A discussion of the equation:

by: Kelli Nipper

The graph of an equation in two variables (x and y), is the set of all
points (x,y) that satisfy the equation.

To begin our investigation, we will consider when **a** = 0, 1, 2, and
3.

From this graph, four shapes are recognized.

**1)** When **a** = 0 (red), the distance formula tells us that the
graph of x^2 + y^2 = 9 is a circle centered at the origin with a radius
of 3. More generally, the graph of the equation is (x-h)^2 + (y-k)^2 = r^2
, with radius r and center (h,k). When **h** and **k** are not both
0 (at the origin), the circle is translated **h** units right or left
and **k** units up or down.

**2)** When **a** = 1 (green) , the graph of x^2 + xy + y^2 = 9 is
an ellipse. The conventional form for an ellipse would be:

Since the ellipse is rotated 45 degrees from the axis, there is an xy term. Using the formulas for the rotation of axes:

- x = x' cos 45 - y' sin 45
- y = y' sin 45 + y' cos 45

**3)** When **a** = 2 (blue) , the graph of x^2 + 2xy + y^2 = 9
is two parallel lines. This becomes obvious when you factor.

These are equations of 2 lines with y intercept at 3 or -3 and slope
(m) at -1.

**4)** When **a** = 3 (tan), the graph of x^2 + 2xy + y^2 = 9 is a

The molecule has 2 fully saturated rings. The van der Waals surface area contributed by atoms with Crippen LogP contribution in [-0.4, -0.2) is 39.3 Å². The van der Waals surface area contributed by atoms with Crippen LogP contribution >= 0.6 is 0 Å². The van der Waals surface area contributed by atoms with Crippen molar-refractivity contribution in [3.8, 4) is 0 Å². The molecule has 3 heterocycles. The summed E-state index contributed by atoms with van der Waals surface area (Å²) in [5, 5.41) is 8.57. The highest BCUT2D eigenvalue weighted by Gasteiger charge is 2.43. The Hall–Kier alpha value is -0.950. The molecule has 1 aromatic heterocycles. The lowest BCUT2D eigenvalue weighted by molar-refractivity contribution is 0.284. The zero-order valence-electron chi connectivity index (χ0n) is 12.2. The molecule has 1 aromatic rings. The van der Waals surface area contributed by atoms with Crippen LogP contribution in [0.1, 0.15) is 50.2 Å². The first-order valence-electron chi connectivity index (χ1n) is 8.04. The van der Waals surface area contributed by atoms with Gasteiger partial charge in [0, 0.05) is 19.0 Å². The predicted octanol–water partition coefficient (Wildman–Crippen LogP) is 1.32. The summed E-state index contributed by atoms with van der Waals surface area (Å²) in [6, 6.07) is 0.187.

hyperbola. The standard form for a hyperbola is:

This introduces the same situation as with the ellipse, in that the rotation
causes an **xy** term.

These four different shapes for the equation

make you wonder what happens inbetween the values** a** = 0, 1, 2
and 3.

First, I investigated the transition between the circle (

The following graph (

This indicates that 0 and 2 are boundaries.

The following graph shows that as

This also indicates that 2 is a boundary.

What happens when **a **is negative?

Using the coefficents a = 0, -1, -2 and -3 , we see that the original graphs
are reflected across the x or y axis ( or rotated 90 degrees) but hold the
same characteristics.

- They all have common intersection points at the x and y intercepts
(+ or - 3). This can be supported by substituting x = 0 or y = 0 into the
general equation.

- They all have symmetry about the y = x and the y = - x lines.

- The boundaries are 0 and -2.

In closing, I wanted to know what happens to the boundaries when the radius is changed. Using the equations:

we find that the boundaries are still 0, 2, and -2. The radius only changes
the x and y intercept. All values of **c** for:

will produce:

- a circle when
**a**= 0. - an ellipse when 0 <
**a**< 2. - two straight lines when a = 2 or -2.
- a hyperbola when
**a**> 2 or**a**< -2

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